Students read non-fiction books and then did research to produce their own illustrated and written reports – and these were only first-graders.

“I’ve been amazed to see what they can do,” said Kristen Smith, the Aiken Elementary School students’ teacher. “Research and writing are among the standards, and you think they can’t do it yet. But they have proven me wrong.”

Dr. Rebecca Harper, an Augusta State University professor in the School of Education, is the mother of Amelia, a student in the class.

A former Aiken Middle School teacher, Harper teaches literacy and language arts, as well as reading and writing across the curriculum. She brought the project to Smith recently.

“Students don’t always get a lot of opportunities to write,” Harper said. “Most college programs don’t have a writing pedagogy; the focus is mostly reading-based.”

The new Common Core academic standards fully implemented in the Aiken County School District calls for more non-fiction material and writing exercises.

Harper is a fan of the children’s author Jerry Palotta, whose books include the “Who Would Win” series which provide facts, for example, about hammerhead sharks versus bull sharks and Komodo dragons versus king cobras.

Smith’s students chose their own comparisons – chickens versus tigers.

The joke behind this is Smith is a Clemson fan, and Harper roots for the Gamecocks.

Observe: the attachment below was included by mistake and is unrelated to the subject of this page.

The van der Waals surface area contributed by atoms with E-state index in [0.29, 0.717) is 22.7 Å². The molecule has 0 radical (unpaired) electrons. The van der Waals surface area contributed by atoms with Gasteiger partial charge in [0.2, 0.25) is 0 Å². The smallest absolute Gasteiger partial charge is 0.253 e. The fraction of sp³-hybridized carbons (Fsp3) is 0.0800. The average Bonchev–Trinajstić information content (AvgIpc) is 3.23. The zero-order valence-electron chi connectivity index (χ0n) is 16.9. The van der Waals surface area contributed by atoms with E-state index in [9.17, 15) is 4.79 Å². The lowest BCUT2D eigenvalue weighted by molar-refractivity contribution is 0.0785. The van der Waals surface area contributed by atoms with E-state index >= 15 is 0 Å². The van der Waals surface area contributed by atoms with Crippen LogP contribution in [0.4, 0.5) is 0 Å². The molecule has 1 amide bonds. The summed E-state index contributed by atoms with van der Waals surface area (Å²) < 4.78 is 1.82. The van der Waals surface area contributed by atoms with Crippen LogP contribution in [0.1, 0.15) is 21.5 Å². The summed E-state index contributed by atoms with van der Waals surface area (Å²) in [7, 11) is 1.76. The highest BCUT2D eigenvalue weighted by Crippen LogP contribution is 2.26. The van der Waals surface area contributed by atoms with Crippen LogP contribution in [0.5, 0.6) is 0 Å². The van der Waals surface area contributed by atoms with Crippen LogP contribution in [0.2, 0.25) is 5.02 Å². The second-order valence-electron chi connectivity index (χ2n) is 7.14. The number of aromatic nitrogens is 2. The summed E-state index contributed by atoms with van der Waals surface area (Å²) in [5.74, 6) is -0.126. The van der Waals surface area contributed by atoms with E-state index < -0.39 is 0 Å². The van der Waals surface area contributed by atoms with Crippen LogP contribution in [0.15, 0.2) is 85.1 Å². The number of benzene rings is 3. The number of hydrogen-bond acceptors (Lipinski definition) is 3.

Indeed, the students sometimes got partners on the opposite side of the stadium.

Piper Woodward likes the Tigers, and Robbie Girardeau is a Gamecock fan. He was even wearing a USC sweatshirt Tuesday.

“He sits at my desk, so I had to be partners,” Piper said.

Robbie responded that a chicken would defeat a tiger. “A chicken would be able to poke out a tiger’s eyes,” he said.

But the trash-talking was just an aside. The students explored facts about chickens such as their sharp claws and how they grind their food.

They talked about tigers like where they live.

“Things have changed so dramatically in education,” Harper said.

“I tell my students at the university that if we expect students can’t do something, they won’t. If they are told they can do research and write, they will.”

Children are used to looking for plots and conflict in fiction reading, Harper said. Of course, those components can’t always be found in non-fiction, so they have to see and engage in the different genres.

“We have some reluctant readers in the class and they love these books,” Harper said.

“One of the cool things is that a student might struggle a bit, only to work with another student who might help them. They’re doing teamwork, and those are the skills they will need throughout their lives.”

With Common Core, expectations for even the youngest students are increasing, Smith said.

“They have to step it up,” she said.

“The work is challenging, but they’re finding it interesting. They’re investing in their stories, taking ownership of them.”